After this, I ran out of memory.

By comparing the previous longest sequence to the current one, we get:

n    A    B    C    D

1    29

2    311    11    19    20

3    3139    178    299    300

4    31428    1810    2999    3000

5    314324    18138    29999    30000

6    3143291    181427    299999    300000

... where

n is just a count

A is the length of the sequence

B is the first index where they differ

C is the value of the previous sequence at B

D is the value of the current sequence at B

Apart from n=2 we have the same pattern, one must change 2999... to 3000... in order to make progress.

Whether this pattern continues, I don't know. But the fact that the sequences can be heavily compressed suggests a better algorithm where the compressed parts are not explicitly stored. Maybe a rainy day...

Regards

Lars B

__________

[Lars Blomberg] – Nov. 6th, 2013

Hi again Eric,

As I hinted previously, there is a more memory-efficient way of computing this sequence, which I implemented using multiple-precision integers.

The result is in the attached text file.

Explanation of the columns:

Full count -- The full length of the sequence at the times explained previously. (Note that it is not the actual value, but the number of digits in it)

Compressed count -- The number of items in the sequence when it is compressed.

First difference at -- Index where the first difference occurs when comparing the previous and the current sequence. (Also number of digits)

Leading digit -- For example if there is 2999 in the previous sequence and 3000 in the current one, then a 3 is entered. All differences found have this form, with varying leading digits.

FullCount[n]-10*FullCount[n-1] -- Each collected sequence is approximately 10 times longer than the previous one.

Difference of previous -- Just the differences of the "FullCount[n]-10*FullCount[n-1] " data.

It turns out that these differences show a repeating pattern (apart from a few values in the beginning): 12, 5, 3, 9, 6, 7, ...

Furthermore there is a correspondence between this cycle and the "Leading digit" value so that Leading digit = 2, occurs for 12, 3 for 5, 6, 7, 9 and 9 for 3.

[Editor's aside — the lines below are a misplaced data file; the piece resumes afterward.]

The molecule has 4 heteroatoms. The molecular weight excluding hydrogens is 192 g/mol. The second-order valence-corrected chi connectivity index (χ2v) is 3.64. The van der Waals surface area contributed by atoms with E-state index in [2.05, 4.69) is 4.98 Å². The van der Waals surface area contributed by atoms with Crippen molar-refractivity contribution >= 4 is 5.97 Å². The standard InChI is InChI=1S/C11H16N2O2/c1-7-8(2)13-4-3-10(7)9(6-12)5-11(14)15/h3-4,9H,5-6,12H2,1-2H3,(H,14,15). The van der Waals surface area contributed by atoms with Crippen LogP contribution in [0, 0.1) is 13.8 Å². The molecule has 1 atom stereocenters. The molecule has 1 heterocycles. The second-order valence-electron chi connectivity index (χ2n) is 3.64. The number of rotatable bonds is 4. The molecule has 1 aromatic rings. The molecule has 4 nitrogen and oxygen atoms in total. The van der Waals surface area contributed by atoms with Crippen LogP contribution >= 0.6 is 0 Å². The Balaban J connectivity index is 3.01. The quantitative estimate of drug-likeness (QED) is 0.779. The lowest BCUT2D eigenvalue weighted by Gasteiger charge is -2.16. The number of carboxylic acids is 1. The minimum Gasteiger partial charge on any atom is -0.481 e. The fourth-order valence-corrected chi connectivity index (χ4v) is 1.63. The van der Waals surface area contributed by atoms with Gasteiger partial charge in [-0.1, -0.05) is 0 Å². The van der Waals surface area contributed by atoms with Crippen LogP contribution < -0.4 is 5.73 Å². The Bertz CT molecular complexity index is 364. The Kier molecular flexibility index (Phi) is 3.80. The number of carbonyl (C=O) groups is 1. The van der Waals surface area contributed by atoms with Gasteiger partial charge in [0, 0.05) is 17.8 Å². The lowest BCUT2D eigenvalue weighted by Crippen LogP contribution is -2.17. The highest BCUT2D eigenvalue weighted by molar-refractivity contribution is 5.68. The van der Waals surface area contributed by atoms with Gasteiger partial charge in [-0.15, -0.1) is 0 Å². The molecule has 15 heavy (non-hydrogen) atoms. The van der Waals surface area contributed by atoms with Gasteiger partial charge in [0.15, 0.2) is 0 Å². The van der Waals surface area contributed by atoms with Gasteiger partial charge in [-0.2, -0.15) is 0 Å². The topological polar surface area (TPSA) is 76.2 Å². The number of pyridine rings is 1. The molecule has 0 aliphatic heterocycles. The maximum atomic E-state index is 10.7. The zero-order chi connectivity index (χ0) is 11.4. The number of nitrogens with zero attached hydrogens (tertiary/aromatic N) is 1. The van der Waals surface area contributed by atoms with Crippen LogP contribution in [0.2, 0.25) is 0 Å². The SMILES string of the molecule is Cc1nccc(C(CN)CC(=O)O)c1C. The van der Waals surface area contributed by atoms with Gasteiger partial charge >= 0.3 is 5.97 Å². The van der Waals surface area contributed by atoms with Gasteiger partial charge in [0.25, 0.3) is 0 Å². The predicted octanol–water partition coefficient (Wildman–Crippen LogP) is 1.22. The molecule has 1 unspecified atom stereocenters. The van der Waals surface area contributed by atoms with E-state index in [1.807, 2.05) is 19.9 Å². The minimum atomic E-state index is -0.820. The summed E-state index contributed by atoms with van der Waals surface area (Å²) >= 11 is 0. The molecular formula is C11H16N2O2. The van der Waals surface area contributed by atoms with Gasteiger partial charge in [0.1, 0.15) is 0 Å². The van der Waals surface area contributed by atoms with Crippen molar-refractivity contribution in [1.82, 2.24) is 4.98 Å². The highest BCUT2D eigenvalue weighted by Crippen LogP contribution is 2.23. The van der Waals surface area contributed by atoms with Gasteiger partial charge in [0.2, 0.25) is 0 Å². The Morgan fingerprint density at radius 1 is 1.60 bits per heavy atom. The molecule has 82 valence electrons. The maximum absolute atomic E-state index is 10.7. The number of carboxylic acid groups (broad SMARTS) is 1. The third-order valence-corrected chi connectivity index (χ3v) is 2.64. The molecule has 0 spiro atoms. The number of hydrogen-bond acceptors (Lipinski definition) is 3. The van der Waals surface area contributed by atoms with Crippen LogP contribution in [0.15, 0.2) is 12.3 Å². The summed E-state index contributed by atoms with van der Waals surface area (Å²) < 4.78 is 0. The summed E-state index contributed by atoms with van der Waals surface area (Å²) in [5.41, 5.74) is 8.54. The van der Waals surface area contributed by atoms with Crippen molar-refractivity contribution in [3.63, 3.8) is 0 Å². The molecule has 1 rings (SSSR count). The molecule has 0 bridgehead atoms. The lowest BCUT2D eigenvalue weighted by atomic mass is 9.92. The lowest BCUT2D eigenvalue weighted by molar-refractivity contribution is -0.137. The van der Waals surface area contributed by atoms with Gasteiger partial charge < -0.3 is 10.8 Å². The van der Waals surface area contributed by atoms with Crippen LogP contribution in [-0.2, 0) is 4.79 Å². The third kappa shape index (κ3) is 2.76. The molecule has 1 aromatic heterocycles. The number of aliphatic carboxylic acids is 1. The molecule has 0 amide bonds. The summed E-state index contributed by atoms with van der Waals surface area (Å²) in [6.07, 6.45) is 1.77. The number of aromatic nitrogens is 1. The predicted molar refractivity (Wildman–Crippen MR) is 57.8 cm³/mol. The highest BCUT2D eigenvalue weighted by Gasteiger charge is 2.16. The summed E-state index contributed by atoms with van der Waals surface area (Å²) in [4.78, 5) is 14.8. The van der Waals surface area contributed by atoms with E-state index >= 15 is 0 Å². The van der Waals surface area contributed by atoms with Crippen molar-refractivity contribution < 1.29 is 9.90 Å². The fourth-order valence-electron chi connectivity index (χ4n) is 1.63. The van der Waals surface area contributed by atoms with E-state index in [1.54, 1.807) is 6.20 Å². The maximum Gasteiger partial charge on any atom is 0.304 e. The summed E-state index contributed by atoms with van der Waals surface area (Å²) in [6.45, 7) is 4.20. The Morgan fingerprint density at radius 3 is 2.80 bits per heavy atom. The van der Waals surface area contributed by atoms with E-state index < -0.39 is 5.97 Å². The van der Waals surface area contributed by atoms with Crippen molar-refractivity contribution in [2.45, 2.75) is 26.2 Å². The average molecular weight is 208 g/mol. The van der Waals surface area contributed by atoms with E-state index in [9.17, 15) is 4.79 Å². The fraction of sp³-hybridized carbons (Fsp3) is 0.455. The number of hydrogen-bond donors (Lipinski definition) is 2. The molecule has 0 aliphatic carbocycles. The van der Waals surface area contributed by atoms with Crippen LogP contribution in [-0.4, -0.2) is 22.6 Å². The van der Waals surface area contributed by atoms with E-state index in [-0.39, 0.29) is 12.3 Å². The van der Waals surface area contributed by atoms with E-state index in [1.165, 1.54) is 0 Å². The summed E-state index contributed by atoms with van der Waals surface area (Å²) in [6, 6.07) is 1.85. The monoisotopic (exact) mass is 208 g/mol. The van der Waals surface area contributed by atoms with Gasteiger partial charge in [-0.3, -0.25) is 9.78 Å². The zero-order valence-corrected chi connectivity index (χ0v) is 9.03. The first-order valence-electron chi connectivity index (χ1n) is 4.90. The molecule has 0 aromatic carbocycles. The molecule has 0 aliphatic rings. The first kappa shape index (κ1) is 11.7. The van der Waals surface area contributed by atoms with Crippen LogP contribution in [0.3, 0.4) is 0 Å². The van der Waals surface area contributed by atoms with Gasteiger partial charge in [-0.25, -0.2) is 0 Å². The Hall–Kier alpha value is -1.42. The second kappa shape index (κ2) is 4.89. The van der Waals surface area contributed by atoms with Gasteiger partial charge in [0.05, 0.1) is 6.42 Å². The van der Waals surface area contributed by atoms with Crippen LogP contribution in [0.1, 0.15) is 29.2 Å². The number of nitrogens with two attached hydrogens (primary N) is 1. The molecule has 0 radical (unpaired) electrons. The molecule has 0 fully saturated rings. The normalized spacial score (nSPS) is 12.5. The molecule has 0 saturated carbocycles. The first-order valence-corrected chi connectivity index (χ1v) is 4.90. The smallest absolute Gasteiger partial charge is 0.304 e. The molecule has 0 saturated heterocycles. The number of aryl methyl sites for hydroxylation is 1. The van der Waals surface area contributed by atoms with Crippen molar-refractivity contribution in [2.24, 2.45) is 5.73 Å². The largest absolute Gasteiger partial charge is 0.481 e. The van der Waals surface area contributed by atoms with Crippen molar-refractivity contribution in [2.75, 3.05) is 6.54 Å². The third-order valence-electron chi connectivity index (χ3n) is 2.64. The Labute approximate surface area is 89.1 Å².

This pattern is the same up to a "Full count" of:

31432,980599,647266,313932,980599,647266,313932,980599,647266,

313932,980599,647266,313932,980599,647266,313932,980599,647266,

313932,980599,647266,313932,980599,647266,313932,980599,647266,

313932,980599,647266,313932,980599,647266,313932,980599,647266,

313932,980599,647266,313932,980599,647266,313932,980599,647266,

313932,980599,647266,313932,980599,647266,313932,980599,647266,

313932,980599,647266,313932,980599,647266,313932,980599,647266,

313932,980599,647266,313932,980599,647266,313932,980599,647266,

313932,980599,647266,313932,980599,647266,313932,980599,647266,

313932,980599,647266,313932,980599,647266,313932,980599,647266,

313932,980599,647266,313932,980599,647266,313932,980599,647266,

313932,980599,647266,313932,980599,647266,313932,980599,647266,

313932,980599,647266,313932,980599,647266,313932,980599,647266,

313932,980599,647266,313932,980599,647266,313932,980599,647266,

313932,980599,647266,313932,980599,647266,313932,980599,647266,

313932,980599,647266,313932,980599,647266,313932,980599,647266,

313932,980599,647266,313932,980599,647266,313932,980599,647266,

313932,980599,647266,313932,980599,647266,313932,980599,647266,

313932,980599,647266,313932,979820(1001)

When I divided the lines for readability, a remarkable pattern becomes apparent in the digits in this number. I have not investigated, but it must have to do with the repeating cycle discussed above.

Anyway, given the repeating cycle, it would seem that there is no limit to how long the sequence could be.